Inside a plywood shack at a combat outpost in Marjah, in Afghanistan's Helmand province, three Marines sit before a bank of computers provided by the military to help keep up morale. The dingy outpost is made up of a collection of tents where troops live among swarms of flies and the constant hum of generators.
After a weekend of intense protests, Chicago is bracing for more today. Marking the last day of the NATO summit, protesters planned to demonstrate in front of Boeing headquarters and at a community that could become the site of a detention facility for undocumented immigrants.
After emotional appeals from parents on both sides of the case, Dharun Ravi was this afternoon sentenced to 30 days in jail and three years of probation for bias intimidation and invasion of privacy when he used a webcam to spy on his gay roommate at Rutgers University in September 2010.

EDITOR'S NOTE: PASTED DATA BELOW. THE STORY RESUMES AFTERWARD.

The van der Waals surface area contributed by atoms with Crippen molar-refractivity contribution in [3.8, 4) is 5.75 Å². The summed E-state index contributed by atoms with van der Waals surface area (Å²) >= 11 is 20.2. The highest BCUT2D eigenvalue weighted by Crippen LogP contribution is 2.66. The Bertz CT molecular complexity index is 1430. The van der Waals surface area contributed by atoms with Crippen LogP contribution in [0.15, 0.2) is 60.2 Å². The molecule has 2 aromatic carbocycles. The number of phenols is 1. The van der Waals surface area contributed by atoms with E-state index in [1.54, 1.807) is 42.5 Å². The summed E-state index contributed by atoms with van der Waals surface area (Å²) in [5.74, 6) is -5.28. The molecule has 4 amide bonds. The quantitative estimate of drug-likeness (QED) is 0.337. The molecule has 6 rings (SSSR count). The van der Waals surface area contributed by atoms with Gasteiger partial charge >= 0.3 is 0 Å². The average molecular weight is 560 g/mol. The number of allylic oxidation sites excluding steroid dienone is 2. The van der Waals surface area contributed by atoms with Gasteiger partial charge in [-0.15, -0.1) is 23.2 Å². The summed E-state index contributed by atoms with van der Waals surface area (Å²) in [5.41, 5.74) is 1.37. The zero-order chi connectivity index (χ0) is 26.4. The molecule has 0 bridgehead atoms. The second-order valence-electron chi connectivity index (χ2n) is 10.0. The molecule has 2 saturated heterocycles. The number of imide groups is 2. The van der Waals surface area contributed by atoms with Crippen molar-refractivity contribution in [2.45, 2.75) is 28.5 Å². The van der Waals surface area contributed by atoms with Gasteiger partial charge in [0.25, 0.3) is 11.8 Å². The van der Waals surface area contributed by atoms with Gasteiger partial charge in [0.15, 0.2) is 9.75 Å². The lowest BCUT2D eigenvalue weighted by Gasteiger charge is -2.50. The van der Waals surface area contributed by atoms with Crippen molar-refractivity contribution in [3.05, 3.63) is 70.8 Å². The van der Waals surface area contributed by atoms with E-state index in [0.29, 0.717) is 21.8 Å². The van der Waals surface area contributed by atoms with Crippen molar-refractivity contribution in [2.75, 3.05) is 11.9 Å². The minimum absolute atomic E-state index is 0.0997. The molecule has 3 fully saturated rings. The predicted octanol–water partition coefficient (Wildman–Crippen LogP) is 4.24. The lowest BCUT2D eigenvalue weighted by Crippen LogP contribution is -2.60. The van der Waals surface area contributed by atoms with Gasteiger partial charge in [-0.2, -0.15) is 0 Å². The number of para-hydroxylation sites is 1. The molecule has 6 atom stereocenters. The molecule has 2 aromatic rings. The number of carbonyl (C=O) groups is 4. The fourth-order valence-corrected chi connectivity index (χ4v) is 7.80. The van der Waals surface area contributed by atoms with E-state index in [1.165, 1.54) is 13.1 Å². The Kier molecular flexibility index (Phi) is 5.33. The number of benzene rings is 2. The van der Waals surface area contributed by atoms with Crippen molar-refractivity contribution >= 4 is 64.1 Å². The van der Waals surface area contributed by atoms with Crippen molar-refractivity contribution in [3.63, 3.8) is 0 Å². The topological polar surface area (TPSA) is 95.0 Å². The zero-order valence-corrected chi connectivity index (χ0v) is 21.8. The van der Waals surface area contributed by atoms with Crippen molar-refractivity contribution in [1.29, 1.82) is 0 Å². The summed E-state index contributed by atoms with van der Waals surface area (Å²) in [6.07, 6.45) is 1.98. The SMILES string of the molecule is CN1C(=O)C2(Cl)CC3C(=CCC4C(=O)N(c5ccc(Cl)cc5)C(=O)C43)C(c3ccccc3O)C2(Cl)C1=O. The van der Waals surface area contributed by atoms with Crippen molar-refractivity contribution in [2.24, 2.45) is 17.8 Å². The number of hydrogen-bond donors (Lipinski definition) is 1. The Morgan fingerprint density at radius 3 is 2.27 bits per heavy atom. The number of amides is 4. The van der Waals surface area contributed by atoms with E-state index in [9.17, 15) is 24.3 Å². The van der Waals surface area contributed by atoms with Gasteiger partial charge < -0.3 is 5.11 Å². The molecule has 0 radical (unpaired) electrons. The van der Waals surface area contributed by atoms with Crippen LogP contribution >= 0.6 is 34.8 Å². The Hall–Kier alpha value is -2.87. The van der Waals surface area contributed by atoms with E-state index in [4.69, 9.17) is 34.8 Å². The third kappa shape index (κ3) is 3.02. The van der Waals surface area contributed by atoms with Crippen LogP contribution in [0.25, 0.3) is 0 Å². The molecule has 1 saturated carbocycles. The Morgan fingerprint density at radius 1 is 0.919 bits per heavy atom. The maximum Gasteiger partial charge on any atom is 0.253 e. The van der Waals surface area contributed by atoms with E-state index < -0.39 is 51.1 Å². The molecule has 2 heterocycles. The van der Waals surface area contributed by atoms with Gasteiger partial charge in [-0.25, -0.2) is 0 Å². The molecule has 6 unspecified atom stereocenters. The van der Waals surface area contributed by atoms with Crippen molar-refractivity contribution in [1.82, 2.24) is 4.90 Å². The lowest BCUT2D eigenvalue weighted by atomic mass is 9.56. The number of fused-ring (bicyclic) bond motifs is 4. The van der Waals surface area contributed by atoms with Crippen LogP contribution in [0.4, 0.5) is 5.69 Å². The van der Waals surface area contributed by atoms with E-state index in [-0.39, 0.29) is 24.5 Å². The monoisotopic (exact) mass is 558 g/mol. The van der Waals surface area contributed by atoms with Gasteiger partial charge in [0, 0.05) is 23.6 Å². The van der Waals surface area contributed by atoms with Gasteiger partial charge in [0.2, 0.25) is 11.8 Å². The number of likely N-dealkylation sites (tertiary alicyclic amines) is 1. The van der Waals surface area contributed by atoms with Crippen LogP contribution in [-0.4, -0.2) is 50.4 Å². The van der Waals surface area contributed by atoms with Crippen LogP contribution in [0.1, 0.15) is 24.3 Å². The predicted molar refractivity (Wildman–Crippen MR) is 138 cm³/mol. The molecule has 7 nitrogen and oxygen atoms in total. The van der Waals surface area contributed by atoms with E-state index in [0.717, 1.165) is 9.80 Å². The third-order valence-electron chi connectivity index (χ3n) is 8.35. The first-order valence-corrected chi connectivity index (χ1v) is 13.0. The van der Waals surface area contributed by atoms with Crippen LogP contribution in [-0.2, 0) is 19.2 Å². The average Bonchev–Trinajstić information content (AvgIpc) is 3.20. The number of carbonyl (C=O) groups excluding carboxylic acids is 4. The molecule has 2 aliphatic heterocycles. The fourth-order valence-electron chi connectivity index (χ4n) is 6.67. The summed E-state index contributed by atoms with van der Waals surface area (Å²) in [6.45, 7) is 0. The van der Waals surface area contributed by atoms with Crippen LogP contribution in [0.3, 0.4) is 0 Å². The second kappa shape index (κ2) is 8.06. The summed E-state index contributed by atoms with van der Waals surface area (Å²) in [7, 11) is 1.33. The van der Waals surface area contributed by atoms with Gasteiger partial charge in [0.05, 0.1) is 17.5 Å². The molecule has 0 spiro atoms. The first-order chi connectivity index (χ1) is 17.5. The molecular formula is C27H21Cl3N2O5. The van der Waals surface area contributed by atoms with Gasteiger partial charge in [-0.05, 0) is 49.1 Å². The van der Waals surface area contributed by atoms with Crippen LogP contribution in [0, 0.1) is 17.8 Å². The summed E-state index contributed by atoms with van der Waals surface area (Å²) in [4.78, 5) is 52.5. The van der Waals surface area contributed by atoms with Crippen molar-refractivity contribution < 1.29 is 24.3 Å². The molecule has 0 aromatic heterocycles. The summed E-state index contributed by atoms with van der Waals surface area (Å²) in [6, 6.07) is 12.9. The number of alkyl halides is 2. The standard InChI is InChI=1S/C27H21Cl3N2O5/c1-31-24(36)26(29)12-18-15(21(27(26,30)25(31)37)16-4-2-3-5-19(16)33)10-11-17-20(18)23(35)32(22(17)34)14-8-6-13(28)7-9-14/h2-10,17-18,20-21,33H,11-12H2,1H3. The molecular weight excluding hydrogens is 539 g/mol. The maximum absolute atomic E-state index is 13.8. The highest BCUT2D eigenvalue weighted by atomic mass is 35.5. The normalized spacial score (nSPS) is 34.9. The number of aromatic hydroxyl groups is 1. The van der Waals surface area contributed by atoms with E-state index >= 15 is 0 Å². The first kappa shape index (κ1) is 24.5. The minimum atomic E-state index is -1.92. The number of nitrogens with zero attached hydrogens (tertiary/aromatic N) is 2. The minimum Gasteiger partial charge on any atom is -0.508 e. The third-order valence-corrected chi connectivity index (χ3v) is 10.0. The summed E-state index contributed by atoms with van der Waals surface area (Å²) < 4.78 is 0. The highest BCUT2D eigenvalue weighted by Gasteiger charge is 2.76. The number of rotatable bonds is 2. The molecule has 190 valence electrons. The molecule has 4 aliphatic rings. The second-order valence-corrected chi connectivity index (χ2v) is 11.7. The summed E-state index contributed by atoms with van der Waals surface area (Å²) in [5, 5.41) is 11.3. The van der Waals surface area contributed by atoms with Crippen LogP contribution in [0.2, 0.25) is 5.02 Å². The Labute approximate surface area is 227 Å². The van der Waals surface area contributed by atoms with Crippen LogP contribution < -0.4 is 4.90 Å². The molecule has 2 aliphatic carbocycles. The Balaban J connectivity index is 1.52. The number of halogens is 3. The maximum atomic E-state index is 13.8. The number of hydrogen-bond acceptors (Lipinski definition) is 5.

Gregory B. Jaczko, the chairman of the Nuclear Regulatory Commission, announced he would resign as soon as his replacement is confirmed.
"After an incredibly productive three years as Chairman, I have decided this is the appropriate time to continue my efforts to ensure public safety in a different forum," Jaczko said in a statement today. "This is the right time to pass along the public safety torch to a new chairman..."
Without commenting on the merits of the case, the Supreme Court this morning let stand a $675,000 jury verdict against a 25-year-old Boston University student who downloaded 30 songs nearly a decade ago and then shared them with others on a peer-to-peer network.
The court denied Joel Tenenbaum's "write of certiorari," which means his appeal of a lower court's ruling and the judgment were turned down.